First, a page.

In any innovation project, there is a need to set the starting point so you know where you’ve come from in understanding where you are and where you are going to.
We’ve often referred to this as setting a baseline. Another way to frame this is about setting the stage for what’s to come — your context. One of the tools to help you do this is to prepare a Living History document — a master document that tracks your activities, decisions, and observations along the journey. This is part of a larger effort to evaluate and tell the story of your innovation.
However, context-setting is more than that. Starting a business in the middle of an economic crisis or a pandemic is not the same as doing it in the middle of a boom. Measuring the early success of an ice cream shop that opens in Canada in January is different than one that opens up during the summer months. The same product and service, a very different context.
Where to begin?
The first thing we suggest you do is try to view your current situation and context through the eyes of a stranger. Imagine you are coming upon a place or situation for the first time. What are you noticing?
That beginner’s mind is something that we use in Design Thinking all the time to help us ask better questions. It helps us to be mindful of our environment and ourselves and allows us to ground whatever actions we take, strategies we create, and directions we follow in the present reality — not just possibility. As innovators, we often are primed to see what could be at the expense of what is.
We don’t want to lose that, just to put it aside at the beginning.
This involves asking questions like:
- What is this [ ] for?
- Why is this [ ] done the way it is?
- What do these [people, things, tools] do?
- What is important to the people around me in this situation?
Simple questions like this can lead to profound insights about something you thought you knew. Add in some observations — without judgement — by simply describing the things you see in front of you and you’re ready to start organizing and sensemaking.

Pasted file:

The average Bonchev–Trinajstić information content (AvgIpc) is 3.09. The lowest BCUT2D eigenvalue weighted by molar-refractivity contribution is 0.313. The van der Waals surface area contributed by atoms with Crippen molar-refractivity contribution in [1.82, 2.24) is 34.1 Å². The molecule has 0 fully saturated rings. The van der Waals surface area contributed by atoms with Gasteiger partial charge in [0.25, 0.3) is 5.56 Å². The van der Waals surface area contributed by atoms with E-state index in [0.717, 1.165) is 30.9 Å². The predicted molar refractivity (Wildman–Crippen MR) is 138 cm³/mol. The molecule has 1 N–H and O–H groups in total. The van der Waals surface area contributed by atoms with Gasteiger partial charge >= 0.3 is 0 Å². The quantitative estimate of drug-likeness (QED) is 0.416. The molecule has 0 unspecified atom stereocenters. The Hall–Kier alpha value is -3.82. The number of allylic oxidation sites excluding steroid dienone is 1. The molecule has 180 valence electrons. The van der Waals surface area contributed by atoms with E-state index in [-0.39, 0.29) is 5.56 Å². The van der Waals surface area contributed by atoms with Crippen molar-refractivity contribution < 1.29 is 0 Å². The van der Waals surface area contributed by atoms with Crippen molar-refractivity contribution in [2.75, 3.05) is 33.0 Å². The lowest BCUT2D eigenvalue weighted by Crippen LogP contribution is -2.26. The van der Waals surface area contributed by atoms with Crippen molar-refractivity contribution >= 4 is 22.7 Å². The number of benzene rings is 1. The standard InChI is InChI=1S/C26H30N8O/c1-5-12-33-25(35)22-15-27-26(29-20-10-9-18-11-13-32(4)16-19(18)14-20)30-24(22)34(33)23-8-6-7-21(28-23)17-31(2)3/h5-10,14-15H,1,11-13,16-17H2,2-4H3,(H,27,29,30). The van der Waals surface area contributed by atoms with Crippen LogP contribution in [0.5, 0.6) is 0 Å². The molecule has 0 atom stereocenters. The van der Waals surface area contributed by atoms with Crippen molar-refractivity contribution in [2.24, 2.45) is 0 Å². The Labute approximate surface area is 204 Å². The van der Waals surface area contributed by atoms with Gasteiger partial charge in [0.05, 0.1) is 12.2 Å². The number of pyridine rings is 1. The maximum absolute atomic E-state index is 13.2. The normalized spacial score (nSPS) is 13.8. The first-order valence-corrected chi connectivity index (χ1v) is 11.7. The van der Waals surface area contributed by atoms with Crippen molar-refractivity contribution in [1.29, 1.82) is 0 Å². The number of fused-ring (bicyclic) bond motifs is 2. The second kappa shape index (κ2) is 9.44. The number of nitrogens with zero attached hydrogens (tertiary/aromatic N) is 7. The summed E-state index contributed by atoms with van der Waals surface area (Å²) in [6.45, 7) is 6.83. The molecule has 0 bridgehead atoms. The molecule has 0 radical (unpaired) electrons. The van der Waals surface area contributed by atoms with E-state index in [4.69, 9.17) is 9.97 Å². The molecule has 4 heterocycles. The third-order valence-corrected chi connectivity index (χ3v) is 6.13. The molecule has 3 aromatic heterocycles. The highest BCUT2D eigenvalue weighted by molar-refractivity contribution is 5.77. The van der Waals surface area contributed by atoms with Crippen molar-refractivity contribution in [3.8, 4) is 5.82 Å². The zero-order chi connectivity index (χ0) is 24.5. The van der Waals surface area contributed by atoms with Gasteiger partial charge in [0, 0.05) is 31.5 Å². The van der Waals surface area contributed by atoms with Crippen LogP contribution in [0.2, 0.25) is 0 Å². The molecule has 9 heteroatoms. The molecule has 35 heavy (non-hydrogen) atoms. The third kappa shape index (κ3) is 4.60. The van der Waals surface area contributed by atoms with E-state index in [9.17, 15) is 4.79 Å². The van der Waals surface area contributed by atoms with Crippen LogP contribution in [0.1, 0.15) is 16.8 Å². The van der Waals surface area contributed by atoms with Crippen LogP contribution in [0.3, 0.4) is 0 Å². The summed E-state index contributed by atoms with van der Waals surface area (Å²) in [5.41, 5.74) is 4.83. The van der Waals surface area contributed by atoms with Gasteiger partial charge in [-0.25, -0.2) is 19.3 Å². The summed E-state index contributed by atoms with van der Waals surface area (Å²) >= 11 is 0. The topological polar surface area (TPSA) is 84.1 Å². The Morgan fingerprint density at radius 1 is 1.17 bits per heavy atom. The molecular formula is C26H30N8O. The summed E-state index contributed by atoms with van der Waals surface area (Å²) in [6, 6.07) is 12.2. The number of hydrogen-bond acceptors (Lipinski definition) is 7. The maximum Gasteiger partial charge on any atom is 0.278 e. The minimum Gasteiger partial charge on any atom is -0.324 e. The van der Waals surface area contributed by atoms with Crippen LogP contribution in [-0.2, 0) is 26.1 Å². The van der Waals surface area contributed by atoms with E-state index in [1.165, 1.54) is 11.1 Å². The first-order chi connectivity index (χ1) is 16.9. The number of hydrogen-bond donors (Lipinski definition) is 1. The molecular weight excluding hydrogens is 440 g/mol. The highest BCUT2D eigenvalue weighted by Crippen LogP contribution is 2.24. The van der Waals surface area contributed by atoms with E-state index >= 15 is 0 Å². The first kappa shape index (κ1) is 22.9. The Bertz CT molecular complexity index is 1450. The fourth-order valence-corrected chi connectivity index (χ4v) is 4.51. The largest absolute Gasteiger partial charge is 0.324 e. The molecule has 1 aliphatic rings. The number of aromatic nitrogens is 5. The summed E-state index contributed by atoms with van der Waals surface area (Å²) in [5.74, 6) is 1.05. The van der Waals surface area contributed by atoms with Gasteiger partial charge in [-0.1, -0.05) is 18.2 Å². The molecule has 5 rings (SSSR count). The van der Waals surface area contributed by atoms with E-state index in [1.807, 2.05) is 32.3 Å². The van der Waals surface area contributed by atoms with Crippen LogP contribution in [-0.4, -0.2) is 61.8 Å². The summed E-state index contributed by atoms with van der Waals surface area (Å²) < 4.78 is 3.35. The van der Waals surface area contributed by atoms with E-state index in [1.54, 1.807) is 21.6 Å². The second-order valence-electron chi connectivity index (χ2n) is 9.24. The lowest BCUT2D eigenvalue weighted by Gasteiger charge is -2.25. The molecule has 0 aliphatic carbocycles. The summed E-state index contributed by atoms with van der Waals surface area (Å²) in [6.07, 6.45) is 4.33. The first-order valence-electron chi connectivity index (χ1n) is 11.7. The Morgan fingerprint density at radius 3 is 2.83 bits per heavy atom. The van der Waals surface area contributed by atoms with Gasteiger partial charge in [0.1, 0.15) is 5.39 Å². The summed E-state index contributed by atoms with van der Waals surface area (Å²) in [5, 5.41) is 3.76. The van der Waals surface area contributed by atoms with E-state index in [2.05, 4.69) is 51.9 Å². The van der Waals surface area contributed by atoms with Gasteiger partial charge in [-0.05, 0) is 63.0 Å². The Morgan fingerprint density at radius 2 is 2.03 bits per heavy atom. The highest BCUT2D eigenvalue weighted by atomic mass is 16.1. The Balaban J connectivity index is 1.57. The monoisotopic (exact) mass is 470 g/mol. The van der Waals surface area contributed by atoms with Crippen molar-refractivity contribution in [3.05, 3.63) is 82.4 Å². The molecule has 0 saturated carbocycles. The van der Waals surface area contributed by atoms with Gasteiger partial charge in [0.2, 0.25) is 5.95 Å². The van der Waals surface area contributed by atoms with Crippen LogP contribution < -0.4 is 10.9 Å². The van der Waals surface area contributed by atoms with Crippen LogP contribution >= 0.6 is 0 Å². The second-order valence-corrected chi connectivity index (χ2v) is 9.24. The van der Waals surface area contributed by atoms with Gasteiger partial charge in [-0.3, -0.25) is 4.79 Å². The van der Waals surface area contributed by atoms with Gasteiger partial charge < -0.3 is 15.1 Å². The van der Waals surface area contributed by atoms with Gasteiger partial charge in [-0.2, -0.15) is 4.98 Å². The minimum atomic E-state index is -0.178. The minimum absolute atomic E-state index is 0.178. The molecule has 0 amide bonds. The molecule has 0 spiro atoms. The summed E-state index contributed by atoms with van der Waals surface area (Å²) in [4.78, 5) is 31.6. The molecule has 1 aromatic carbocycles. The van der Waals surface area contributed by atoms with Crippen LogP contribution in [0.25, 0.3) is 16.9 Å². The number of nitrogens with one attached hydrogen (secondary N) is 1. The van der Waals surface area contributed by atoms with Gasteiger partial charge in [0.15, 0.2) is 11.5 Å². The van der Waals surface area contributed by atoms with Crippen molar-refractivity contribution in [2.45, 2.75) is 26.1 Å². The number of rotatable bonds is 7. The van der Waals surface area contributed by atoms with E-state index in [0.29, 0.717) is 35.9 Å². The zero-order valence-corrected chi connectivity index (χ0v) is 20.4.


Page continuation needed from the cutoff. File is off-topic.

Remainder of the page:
We like to use the STEEP-V framework to help you organize some of what you see. STEEP-V is a means to record and organize information based on a variety of different factors present in a context. These are:
By organizing and inquiring about your context using these categories we start to see what kind of situation we are in and what are the areas of focus of our clients and community. It helps us to understand why people might be more inclined to act, think, strive in particular ways and how what we are doing with our innovation can meet people where they are at to bring it together.
By combining some inquiry-based questions and STEEP-V you will draw a picture of the current context that you can use to populate your Living History document and use as a point of comparison down the road.
By understanding the context in which you are launching your innovation you are reminding yourself of the constraints, enablers, and situations you’ve designed your product or service for. Later — months or years later — you might find that things have changed. With this baseline, you can then do this context-setting again to see whether you are still designing for it — or for the past.